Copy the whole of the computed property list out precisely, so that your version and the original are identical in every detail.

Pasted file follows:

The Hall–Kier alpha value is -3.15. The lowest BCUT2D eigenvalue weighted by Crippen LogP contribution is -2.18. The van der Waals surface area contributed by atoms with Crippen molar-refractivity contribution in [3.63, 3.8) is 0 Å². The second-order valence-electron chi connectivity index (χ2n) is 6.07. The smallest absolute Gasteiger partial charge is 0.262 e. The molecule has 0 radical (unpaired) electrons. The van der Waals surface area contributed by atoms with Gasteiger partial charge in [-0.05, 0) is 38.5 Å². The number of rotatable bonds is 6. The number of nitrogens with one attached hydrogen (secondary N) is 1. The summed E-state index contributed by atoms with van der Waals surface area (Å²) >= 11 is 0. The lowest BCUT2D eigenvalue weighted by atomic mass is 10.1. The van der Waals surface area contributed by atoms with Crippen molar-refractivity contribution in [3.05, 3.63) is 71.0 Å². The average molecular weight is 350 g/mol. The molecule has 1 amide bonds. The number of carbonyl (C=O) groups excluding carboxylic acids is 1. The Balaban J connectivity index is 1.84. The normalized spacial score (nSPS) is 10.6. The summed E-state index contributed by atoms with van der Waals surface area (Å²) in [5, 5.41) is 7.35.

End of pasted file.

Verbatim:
The Hall–Kier alpha value is -3.15. The lowest BCUT2D eigenvalue weighted by Crippen LogP contribution is -2.18. The van der Waals surface area contributed by atoms with Crippen molar-refractivity contribution in [3.63, 3.8) is 0 Å². The second-order valence-electron chi connectivity index (χ2n) is 6.07. The smallest absolute Gasteiger partial charge is 0.262 e. The molecule has 0 radical (unpaired) electrons. The van der Waals surface area contributed by atoms with Gasteiger partial charge in [-0.05, 0) is 38.5 Å². The number of rotatable bonds is 6. The number of nitrogens with one attached hydrogen (secondary N) is 1. The summed E-state index contributed by atoms with van der Waals surface area (Å²) >= 11 is 0. The lowest BCUT2D eigenvalue weighted by atomic mass is 10.1. The van der Waals surface area contributed by atoms with Crippen molar-refractivity contribution in [3.05, 3.63) is 71.0 Å². The average molecular weight is 350 g/mol. The molecule has 1 amide bonds. The number of carbonyl (C=O) groups excluding carboxylic acids is 1. The Balaban J connectivity index is 1.84. The normalized spacial score (nSPS) is 10.6. The summed E-state index contributed by atoms with van der Waals surface area (Å²) in [5, 5.41) is 7.35.